Undergraduate Online Teaching-Evolving Trends during COVID Pandemic | Abstract

International Journal of Medical Research & Health Sciences (IJMRHS)
ISSN: 2319-5886 Indexed in: ESCI (Thomson Reuters)


Undergraduate Online Teaching-Evolving Trends during COVID Pandemic

Author(s):Cynthia Subhaprada S* and Chandrasekhar P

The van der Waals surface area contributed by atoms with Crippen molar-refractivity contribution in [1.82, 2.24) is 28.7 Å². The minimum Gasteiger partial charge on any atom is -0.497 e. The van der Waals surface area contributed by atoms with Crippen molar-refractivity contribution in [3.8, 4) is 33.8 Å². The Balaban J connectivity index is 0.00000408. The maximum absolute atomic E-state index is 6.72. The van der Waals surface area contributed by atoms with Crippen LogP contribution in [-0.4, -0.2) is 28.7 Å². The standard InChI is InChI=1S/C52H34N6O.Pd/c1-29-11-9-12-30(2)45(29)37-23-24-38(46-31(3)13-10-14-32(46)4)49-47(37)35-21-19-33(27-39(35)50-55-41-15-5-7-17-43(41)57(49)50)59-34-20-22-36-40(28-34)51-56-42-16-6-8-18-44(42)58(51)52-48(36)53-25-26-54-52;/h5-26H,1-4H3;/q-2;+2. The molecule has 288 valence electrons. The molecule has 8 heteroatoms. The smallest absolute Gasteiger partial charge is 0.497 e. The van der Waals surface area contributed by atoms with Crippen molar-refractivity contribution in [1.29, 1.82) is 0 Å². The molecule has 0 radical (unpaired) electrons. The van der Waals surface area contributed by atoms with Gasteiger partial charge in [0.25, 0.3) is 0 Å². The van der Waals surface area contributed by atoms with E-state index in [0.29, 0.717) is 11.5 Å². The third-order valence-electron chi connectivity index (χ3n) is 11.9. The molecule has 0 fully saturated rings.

Introduction: Currently, the world is experiencing a COVID-19 pandemic which led to the shutdown of educational institutions. One of the most immediate changes introduced has been canceling in-person medical classes, with most being replaced by recorded lectures or live streams. Hence, online undergraduate teaching has become the new normal in medical education. Objectives: The main aim of the study is to describe the perceptions of online teaching among MBBS undergraduate students and to determine the evolving trends during the COVID-19 pandemic. Materials and Methods: After obtaining IEC clearance, a mixed-method study design was conducted among MBBS students of Kurnool Medical College, Kurnool during the months of September-October, 2020. 100 MBBS students aged 19-24 years, who were willing to participate and gave consent were included. Data was collected using a pre-tested, semi-structured questionnaire sent to the participants via. Google forms. Data were analyzed quantitatively using a five-point Likert scale and perceptions on improving online teaching were analyzed qualitatively. Results: Out of 100 participants, the majority were females (56%) and 20 years (36%) of age. 15% had online teaching experience before the COVID-19 pandemic. 48% strongly agreed that online teaching is more focused on theory part rather than practical aspects and 55% agreed that students assessment and feedback are difficult in online teaching. The reported challenges to online medical education during the COVID-19 pandemic were lack of in-person communication (56%), technical issues while attending online classes (41%), difficulty in time management (55%), confusion in understanding course expectations (56%). Some of them stated that “having online classes is the only option left for medical education during this pandemic”. Conclusion: Though undergraduate online teaching faces many challenges, it can be addressed by increasing interaction between faculty and students.

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